Solar energy is versatile in its many uses and is used to generate electricity, provide lighting, and water heating. However, if you have many utilities powered by gas, solar energy may not be your best alternative, as there is no gaseous form of solar power.
Compared to natural gas, solar power is cleaner, safer, and cheaper and can be a great source of electricity. However, the upfront costs to install new equipment may deter many homeowners from converting to solar.
The Cost of Biomass
Biomass is an attractive fuel source because it’s renewable and easy to grow. Still, even for an easily accessed fuel, when compared to natural gas, biomass is a bit more expensive for residential use. Small-scale biomass electric plants have calculated the cost of biomass energy can reach $0.15 per kilowatt-hour (kWh), whereas natural gas is around $0.12. Though the difference is pennies, the costs will add up over the year. For example, a single, 500-watt halogen lightbulb, that you use for .25 hours a day, every day will cost you roughly $6.84 per year with biomass $5.48 per year with natural gas.
The Safety of Biomass
Biomass is a low carbon, low emission fuel, which is great for the environment. However, there have been concerns about biomass’ effect on human health. In 2016, numerous health organizations wrote a letter to Congress denoting that biomass negatively impacts human health, and contributes to asthma attacks, cancer, heart attacks, and poorer quality of health. The jury is still out on the overall safety of biomass, makes many homeowners reluctant to introduce it in their home.
When to Use Biomass
If you are in search of a gaseous replacement for natural gas, biomass is an option. Specifically, biomass is a great alternative if you live in a rural area and it’s difficult to access natural gas or propane. Biomass can heat appliances and act as a portable cooking source if you’re a camper. Furthermore, biomass can also great for power generators and mechanical engines.
Depending on your geographic location, biomass may be a viable alternative for natural gas. However, its potential health risks may make it a riskier choice than other options on the market.
4. Wind Energy
The Cost of Wind Energy
For those with access to a company selling wind energy, the cost of this alternative fuel is unbeatable. The current price per kilowatt hour averages a mere $0.02, compared to natural gas’ $6.23 per unit price. However, if you’re unable to purchase energy from a company, you’ll need a wind turbine that converts 100 kilowatts of energy to power your home, and that’s an expensive investment. Specifically, the initial cost and preparation of installing wind turbines can range from $50,000 to $80,000. Not to mention the space required to house such a large piece of equipment.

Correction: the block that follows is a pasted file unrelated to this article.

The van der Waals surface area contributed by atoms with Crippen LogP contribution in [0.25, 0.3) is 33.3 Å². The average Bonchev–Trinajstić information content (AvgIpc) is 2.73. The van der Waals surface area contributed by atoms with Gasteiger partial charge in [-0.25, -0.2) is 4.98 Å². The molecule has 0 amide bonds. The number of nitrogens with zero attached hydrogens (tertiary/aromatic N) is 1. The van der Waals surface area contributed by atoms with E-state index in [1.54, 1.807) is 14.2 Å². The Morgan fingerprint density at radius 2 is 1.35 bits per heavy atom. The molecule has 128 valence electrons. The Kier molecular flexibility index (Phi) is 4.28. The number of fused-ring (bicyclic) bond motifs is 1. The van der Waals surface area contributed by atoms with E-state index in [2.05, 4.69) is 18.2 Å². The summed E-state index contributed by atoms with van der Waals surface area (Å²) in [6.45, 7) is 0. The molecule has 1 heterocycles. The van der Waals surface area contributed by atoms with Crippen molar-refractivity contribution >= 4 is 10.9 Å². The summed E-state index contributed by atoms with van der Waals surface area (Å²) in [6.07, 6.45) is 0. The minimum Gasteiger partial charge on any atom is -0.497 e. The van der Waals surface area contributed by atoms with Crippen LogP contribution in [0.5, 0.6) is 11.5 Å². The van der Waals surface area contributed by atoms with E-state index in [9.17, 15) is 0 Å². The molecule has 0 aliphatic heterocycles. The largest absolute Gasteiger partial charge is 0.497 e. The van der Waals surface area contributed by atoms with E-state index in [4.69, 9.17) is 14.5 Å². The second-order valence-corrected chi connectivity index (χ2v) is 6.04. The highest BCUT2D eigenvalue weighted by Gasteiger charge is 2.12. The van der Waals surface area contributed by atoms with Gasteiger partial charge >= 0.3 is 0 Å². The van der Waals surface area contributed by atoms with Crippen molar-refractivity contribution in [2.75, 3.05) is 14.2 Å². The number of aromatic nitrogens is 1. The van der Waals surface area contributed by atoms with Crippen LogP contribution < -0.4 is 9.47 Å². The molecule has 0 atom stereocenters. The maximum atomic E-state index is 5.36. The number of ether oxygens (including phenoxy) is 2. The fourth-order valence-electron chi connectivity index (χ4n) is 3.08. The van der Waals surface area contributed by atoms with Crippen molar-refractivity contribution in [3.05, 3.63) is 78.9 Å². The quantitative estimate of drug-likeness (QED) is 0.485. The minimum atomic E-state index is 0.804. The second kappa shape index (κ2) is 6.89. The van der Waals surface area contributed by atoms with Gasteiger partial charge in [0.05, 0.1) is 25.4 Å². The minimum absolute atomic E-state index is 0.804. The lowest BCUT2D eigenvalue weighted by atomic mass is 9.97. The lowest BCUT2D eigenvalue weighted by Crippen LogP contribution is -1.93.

The Safety of Wind Energy
Wind energy is a clean and renewable energy source. It does not pollute toxins into the air or contribute to greenhouse gases as natural gas does. However, like solar energy, wind turbines do pose a safety threat to maintenance and installation workers. Wind turbines also have led to the increase in bird and bat deaths due to the aerial space they occupy, which has pushed some groups to work toward the creation of ‘no-blade’ turbines.
When to Use Wind Energy
Wind energy is versatile and can produce both mechanical energy and electricity. That means, it’s great for all aspects of residential and commercial energy — from heating and cooling to everyday appliances.
When it comes to wind energy, if you have access to an energy company that provides the resource, or space, money, and proper climate to install your own wind turbines, it could have huge returns on your investment.
Other alternative fuels are on the horizon as well. For instance, syngas, which is typically reserved gas-fueled engines and generators, has started to become a viable replacement for the generation of heat and power on a small scale. Though the cost of syngas directly correlates to the prices of natural gas, it could eventually become a cost-effective way for homeowners to fuel their appliances.
At the end of the day, the alternate fuel you select will depend on your preferences and accessibility to new options.